At this point, I'm beginning to feel left out, sort of the way you felt in school when everyone else in your class was invited to a party but you. Evidently, there are all these people who are on a first-name basis with God--who hang out with Him on a regular basis (actually, I'd always thought of God as a "She" but I guess I was wrong about that, too), getting the real scoop on what He wants, who He likes and dislikes...who He intends to invite to the Ultimate Party in Heaven, and who won't get to come.
My Pal, God
I am reminded daily what an outsider I am when I read what God told Pat Robertson or Ray Nagin, I read letters to the editor defending statehouse prayer or laws against abortion or rants about "deviant homosexuals," and the constant insistence that this country was intended to be a Christian Nation. Those making a stab at ecumenism phrase it a bit differently, of course. They talk about the Judeo-Christian ethic that comes from the Bible. Not your bible, of course, and certainly not the Koran or Talmud. I hate to be cynical about folks given to these statements, but as a person of the "Judeo" heritage, I can tell you that our addition to this formula is pure political correctness. Scratch one of these public pietists, and you'll find as much anti-Semitism as homophobia. But I digress.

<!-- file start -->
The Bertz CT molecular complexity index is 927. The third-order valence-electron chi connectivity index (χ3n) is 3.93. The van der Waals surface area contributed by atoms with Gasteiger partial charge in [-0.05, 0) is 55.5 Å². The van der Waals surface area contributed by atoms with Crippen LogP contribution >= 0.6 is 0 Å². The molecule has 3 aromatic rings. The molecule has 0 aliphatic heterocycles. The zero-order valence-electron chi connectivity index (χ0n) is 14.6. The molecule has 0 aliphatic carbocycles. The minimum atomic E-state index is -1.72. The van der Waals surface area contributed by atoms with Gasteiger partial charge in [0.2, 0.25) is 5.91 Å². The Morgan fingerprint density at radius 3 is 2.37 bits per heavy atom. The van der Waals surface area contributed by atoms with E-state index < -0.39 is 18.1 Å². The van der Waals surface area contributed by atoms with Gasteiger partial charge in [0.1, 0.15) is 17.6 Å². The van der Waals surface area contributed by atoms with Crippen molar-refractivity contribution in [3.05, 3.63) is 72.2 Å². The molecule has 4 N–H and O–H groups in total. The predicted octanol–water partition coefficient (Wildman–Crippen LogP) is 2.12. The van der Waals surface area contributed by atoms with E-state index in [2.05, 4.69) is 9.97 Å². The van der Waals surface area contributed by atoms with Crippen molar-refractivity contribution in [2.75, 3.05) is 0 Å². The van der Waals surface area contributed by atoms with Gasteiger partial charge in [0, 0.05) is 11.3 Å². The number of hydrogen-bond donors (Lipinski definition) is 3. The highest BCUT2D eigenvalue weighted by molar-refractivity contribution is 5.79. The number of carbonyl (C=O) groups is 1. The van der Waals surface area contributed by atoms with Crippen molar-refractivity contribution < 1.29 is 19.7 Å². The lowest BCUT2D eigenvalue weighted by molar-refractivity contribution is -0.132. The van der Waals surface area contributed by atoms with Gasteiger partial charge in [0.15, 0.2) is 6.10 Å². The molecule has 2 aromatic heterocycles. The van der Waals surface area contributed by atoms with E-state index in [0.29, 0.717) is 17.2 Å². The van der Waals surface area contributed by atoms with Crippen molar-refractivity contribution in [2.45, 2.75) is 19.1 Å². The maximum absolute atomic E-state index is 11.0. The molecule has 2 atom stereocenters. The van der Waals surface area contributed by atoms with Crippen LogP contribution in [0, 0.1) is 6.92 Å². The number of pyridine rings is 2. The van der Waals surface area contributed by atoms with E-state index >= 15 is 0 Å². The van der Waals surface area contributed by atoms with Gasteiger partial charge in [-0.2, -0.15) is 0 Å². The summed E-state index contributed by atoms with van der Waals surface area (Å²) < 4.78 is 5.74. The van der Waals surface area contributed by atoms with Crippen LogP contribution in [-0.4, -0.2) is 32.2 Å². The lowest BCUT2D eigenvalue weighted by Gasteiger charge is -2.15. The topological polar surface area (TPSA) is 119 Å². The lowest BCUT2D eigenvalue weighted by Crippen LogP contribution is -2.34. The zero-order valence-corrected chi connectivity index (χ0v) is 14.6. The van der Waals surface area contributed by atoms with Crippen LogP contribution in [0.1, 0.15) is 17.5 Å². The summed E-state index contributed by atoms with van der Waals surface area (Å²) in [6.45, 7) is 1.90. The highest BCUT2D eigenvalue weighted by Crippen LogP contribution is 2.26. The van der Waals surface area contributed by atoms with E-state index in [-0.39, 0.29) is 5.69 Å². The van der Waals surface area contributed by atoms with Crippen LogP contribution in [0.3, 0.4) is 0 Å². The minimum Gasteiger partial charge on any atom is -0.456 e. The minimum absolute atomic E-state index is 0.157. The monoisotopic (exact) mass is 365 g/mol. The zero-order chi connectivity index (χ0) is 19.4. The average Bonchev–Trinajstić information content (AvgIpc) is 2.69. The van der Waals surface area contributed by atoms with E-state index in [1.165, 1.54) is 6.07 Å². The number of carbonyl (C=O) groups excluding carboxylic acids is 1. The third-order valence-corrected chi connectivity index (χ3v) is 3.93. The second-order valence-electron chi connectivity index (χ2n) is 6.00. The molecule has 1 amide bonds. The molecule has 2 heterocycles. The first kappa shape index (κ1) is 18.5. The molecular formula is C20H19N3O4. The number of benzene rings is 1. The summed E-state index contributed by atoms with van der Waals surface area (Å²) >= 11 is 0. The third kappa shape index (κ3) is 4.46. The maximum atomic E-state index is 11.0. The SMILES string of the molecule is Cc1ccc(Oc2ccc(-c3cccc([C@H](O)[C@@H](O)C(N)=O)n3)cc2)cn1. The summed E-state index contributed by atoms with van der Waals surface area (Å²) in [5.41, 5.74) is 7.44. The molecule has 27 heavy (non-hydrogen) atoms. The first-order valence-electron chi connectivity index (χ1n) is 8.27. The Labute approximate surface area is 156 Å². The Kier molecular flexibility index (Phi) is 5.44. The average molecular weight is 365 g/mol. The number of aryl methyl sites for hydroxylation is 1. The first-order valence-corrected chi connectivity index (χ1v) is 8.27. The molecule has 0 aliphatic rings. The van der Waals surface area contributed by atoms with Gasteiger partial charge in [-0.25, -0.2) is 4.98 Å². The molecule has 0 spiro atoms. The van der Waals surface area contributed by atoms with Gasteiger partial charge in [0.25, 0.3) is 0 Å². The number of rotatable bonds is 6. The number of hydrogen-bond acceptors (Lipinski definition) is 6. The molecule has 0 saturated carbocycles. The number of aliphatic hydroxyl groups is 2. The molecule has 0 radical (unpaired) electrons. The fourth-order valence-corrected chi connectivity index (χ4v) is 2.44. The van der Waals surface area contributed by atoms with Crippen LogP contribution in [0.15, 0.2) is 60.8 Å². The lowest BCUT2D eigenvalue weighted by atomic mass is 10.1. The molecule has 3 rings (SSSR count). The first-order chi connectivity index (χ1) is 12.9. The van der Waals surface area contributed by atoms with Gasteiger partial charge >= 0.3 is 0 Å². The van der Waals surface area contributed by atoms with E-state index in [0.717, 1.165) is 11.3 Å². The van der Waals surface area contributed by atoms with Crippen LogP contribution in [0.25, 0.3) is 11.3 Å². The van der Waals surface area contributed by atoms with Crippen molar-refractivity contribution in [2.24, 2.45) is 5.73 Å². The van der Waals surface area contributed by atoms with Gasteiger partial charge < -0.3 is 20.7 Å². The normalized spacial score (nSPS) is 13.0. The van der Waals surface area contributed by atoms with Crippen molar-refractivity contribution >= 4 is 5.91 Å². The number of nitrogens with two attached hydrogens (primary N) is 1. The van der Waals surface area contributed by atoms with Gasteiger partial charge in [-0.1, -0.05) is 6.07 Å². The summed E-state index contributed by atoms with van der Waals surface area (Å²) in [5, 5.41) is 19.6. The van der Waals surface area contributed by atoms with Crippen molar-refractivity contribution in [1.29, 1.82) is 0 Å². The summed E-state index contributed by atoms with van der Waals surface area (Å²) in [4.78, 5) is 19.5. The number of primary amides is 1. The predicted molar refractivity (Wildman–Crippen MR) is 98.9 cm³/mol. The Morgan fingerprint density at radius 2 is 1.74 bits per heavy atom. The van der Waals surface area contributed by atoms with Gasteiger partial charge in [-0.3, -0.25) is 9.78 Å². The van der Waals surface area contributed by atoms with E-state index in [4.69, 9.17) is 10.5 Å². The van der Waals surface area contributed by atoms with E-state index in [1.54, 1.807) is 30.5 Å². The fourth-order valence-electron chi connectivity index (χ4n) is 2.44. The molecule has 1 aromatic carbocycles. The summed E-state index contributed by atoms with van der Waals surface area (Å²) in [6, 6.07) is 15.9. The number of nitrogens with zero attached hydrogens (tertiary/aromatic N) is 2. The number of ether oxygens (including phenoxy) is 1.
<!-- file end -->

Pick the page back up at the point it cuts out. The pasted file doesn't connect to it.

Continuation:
Now, I am perfectly content to let folks believe anything they want. If they're happy believing they know the mind and heart of God, I'm not inclined to argue with them; hell, I'm not inclined to ever socialize with them. But that really isn't the point.
If a free and democratic society is to continue to exist, the rules have to be seen as fair by everyone. And that is the problem. Our constitutional system requires that government be neutral on matters of religious belief. Government is supposed to handle such mundane communal responsibilities as paving streets, defending against foreign aggressors, delivering the mail, assigning air lanes, checking chicken for salmonella...Government really has plenty to do without mediating religious wars. But the zealots don't see First Amendment neutrality as neutral. In their view, if the state isn't imposing their religious values on the rest of us, government is discriminating against them. If gays are treated by government as civic equals, for example, that is evidence that government is favoring the forces of evil. It does no good to point out that the same system that prevents them from disenfranchising gays prevents those of us who find their beliefs odious from disenfranchising them.
It also does no good, unfortunately, to remind these folks that there are many deeply religious people whose vision of Godliness differs mightily from theirs; people whose approach to deity is, shall we say, a bit more complex and nuanced. People who would feel it unspeakably arrogant to claim that they knew the mind of God, but who nevertheless harbor a conviction that no God worth worshipping would demand that Her followers hurt and despise their fellow-beings.
Every once in a while, after one of these diatribes by a member of the self-identified elect, I think about the fanatics who flew into the World Trade Center, convinced that in the next life they would enjoy honey and dates and 70 sloe-eyed virgins. If there really is an afterlife, I think they may all be in for a surprise.